In 1944, at the height of the Second World War, Winston Churchill famously defended the right of Britain’s war heroes to enjoy a pint:
“Make sure that the beer – four pints a week – goes to the troops under fire before any of the parties in the rear get a drop.“
This afternoon at the Defence Select Committee, Labour MP Madeleine Moon demanded that the alcohol subsidy providing cheaper booze for war heroes serving overseas be scrapped. Moon, who herself takes advantage of parliament’s food and drink subsidy allowing MPs to sink cheap pints on the taxpayer, says that the subsidy at military bars in army bases abroad should be removed. According to Press Association, she said she was given the “fight of my life” when she saw the prices at a base in the Falklands:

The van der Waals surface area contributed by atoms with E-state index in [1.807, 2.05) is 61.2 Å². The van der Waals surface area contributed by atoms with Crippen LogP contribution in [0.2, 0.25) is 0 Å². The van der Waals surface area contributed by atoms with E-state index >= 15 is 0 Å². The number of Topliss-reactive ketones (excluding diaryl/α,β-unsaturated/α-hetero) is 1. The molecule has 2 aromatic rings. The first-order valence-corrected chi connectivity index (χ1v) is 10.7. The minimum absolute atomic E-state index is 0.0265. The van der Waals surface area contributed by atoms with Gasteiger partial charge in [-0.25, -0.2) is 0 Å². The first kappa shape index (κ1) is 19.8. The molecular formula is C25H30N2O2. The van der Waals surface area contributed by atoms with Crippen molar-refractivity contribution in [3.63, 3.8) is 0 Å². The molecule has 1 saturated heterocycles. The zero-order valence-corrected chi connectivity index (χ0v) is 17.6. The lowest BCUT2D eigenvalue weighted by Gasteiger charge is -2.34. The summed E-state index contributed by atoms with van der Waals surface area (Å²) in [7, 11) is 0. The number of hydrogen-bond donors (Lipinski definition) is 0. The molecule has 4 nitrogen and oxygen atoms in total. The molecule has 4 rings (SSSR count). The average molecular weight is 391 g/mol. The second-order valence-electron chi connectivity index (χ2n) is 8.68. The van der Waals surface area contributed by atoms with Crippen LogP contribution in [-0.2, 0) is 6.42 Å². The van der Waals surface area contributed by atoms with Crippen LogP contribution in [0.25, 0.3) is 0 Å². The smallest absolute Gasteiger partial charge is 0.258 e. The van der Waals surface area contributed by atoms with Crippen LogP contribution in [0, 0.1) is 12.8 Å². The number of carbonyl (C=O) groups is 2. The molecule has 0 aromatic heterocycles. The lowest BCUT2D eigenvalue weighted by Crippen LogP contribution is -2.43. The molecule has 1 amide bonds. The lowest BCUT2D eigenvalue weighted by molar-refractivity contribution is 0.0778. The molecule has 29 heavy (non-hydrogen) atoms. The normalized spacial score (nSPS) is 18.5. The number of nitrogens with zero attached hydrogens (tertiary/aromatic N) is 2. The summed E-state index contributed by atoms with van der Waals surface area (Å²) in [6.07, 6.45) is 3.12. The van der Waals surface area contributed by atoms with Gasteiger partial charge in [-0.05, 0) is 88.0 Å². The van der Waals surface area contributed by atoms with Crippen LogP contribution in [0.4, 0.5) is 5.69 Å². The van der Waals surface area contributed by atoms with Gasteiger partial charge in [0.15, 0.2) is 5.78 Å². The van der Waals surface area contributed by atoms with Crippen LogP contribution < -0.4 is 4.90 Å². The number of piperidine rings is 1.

“One thing that could be done about alcohol problems in the armed forces is tackling the high level of subsidy in bars in military units – perhaps so they were the same price you would pay in town.”
Defence Minister Anna Soubry suggested she was open to the idea, saying she wanted to curb a culture of “drinking to the point of oblivion” in the armed forces. Our politicians want themselves to have a taxpayer funded subsidy for their booze, but want to deny the same perk for the soldiers they have sent to war.